Don’t over-focus on the volume from a small handful of games where Aiyuk, George Kittle, and Deebo Samuel all played together. Aiyuk’s rookie season looks like that of a typical ascendant player. As the team relied on him to handle more volume, the more he thrived. Passing volume is difficult to project in San Francisco but we should be betting on a player like this in the middle rounds.

Michael Gallup (My rank: WR32)

The reports of Dallas moving their receivers around is a huge win for CeeDee Lamb, but don’t forget what it’s going to do for Michael Gallup. Stuck at the X-receiver spot, Gallup had to run the most difficult, low-percentage routes on the team. Moving around will give him more layups. His snap share and routes run should be right there in line with Lamb and Amari Cooper.

Wide receiver Michael Gallup #13 of the Dallas Cowboys
Michael Gallup should thrive alongside his two talented running mates. (Photo by Jayne Kamin-Oncea/Getty Images)

Curtis Samuel (My rank: WR35)

Now that he’s off the PUP, it’s full steam ahead for the Curtis Samuel hype train. He’s back in an offense that’s going to use him as a vertical receiver, not just a bunnyhop gadget guy. He would have had a breakout season in 2019 if Kyle Allen was a good quarterback. Ryan Fitzpatrick will make the most of those downfield chances with Samuel.

Jakobi Meyers (My rank: WR49)

Played every snap with the first team in the preseason, which makes sense. Meyers is likely the best receiver on the team and certainly the only one on the upswing of their career. He could see 100 targets as this offense’s primary slot man and you’re getting him at the very end of drafts right now.

Terrace Marshall Jr. (My rank: WR68)

It’s difficult to project major volume in Year 1 for Terrace Marshall with Robby Anderson, DJ Moore, and Christian McCaffrey in place. However, the rookie is an impressive size/speed prospect who has drawn nothing but rave reviews through camp and preseason. He’s a perfect stash.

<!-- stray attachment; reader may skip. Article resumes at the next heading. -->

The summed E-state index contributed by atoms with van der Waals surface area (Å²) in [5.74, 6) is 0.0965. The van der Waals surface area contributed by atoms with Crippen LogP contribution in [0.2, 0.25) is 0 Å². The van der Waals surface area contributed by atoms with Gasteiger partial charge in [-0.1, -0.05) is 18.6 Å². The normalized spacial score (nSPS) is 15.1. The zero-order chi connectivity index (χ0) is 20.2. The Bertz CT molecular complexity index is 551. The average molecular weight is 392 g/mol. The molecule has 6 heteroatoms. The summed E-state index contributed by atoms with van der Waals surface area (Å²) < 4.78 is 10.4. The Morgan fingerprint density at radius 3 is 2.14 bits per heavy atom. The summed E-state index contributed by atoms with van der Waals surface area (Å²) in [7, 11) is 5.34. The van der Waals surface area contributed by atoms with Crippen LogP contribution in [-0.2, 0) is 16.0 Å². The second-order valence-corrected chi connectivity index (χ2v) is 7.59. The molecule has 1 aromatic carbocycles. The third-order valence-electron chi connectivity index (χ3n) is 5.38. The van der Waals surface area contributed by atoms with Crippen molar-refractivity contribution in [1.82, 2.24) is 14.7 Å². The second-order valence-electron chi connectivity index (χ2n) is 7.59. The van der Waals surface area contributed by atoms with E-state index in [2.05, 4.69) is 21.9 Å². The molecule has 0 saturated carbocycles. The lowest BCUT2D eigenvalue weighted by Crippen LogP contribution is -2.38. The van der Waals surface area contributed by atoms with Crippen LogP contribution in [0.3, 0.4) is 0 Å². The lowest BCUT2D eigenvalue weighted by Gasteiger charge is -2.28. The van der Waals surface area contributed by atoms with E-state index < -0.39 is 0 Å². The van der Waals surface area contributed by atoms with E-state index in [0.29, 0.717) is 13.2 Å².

Wide receivers to fade

Courtland Sutton (My rank: WR33)

One of Noah Fant, Jerry Jeudy, or Courtland Sutton isn’t going to meet ADP expectations as long as this offense is captained by Drew Lock or Teddy Bridgewater. The defense is too good for Denver to not operate in mostly run-heavy situations, so volume and efficiency are both concerns. Sutton is a bit less appealing than Jeudy because he draws more high-degree of difficulty targets and is still working his way back from an ACL tear.

DJ Chark (My rank: WR39)

Taking Chark where he goes in drafts makes zero sense when Marvin Jones goes 30-plus picks later. I’d be zero percent shocked if Jones becomes Trevor Lawrence’s favorite receiver from the jump in 2021.

Brandin Cooks (My rank: WR42)

We know Cooks is going to see a sizable slice of the Texans passing pie. We also know the Houston offense is likely to produce one of the least appetizing dishes in the NFL. Cooks’ ADP is fine; I’d just almost always rather target a player operating in a better environment.

DeVante Parker (My rank: WR71)

Of the (likely) top-three receivers in Miami this season, Parker carries the most antithetical fit with Tua Tagovailoa’s playing style. Projecting enough volume for all three to thrive is impossible.

Gabriel Davis (My rank: WR72)

Nothing from his rookie season indicated he was ready to make the jump to a full-time starting outside receiver. The Bills’ actions in the offseason by making a one-to-one replacement of Emmanuel Sanders for John Brown indicates they aren’t truly sold either.

Top 12 fantasy wide receivers

  1. Stefon Diggs

  2. Davante Adams

  3. Tyreek Hill

  4. Calvin Ridley

  5. A.J. Brown

  6. DeAndre Hopkins

  7. Justin Jefferson

  8. DK Metcalf

  9. Allen Robinson

  10. Keenan Allen

  11. Terry McLaurin

  12. CeeDee Lamb

One-Sentence Gameplan

You should hammer wide receiver picks in Rounds 3 to 8 this year.